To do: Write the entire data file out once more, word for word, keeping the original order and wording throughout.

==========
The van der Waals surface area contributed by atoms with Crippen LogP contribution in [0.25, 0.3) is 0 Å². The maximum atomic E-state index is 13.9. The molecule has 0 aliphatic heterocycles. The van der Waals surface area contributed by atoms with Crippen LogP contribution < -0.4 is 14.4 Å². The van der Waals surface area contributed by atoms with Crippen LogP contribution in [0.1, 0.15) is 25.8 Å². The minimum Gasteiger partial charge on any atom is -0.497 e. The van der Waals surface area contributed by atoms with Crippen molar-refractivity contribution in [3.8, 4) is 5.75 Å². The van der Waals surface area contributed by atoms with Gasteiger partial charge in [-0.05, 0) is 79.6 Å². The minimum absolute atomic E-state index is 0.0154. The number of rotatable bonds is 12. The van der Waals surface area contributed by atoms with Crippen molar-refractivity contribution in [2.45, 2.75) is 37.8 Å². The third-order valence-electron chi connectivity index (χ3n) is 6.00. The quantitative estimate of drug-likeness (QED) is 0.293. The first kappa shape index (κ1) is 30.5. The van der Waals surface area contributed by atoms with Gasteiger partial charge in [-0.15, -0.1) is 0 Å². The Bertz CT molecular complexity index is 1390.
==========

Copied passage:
The van der Waals surface area contributed by atoms with Crippen LogP contribution in [0.25, 0.3) is 0 Å². The maximum atomic E-state index is 13.9. The molecule has 0 aliphatic heterocycles. The van der Waals surface area contributed by atoms with Crippen LogP contribution < -0.4 is 14.4 Å². The van der Waals surface area contributed by atoms with Crippen LogP contribution in [0.1, 0.15) is 25.8 Å². The minimum Gasteiger partial charge on any atom is -0.497 e. The van der Waals surface area contributed by atoms with Crippen molar-refractivity contribution in [3.8, 4) is 5.75 Å². The van der Waals surface area contributed by atoms with Gasteiger partial charge in [-0.05, 0) is 79.6 Å². The minimum absolute atomic E-state index is 0.0154. The number of rotatable bonds is 12. The van der Waals surface area contributed by atoms with Crippen molar-refractivity contribution in [2.45, 2.75) is 37.8 Å². The third-order valence-electron chi connectivity index (χ3n) is 6.00. The quantitative estimate of drug-likeness (QED) is 0.293. The first kappa shape index (κ1) is 30.5. The van der Waals surface area contributed by atoms with Gasteiger partial charge in [-0.15, -0.1) is 0 Å². The Bertz CT molecular complexity index is 1390.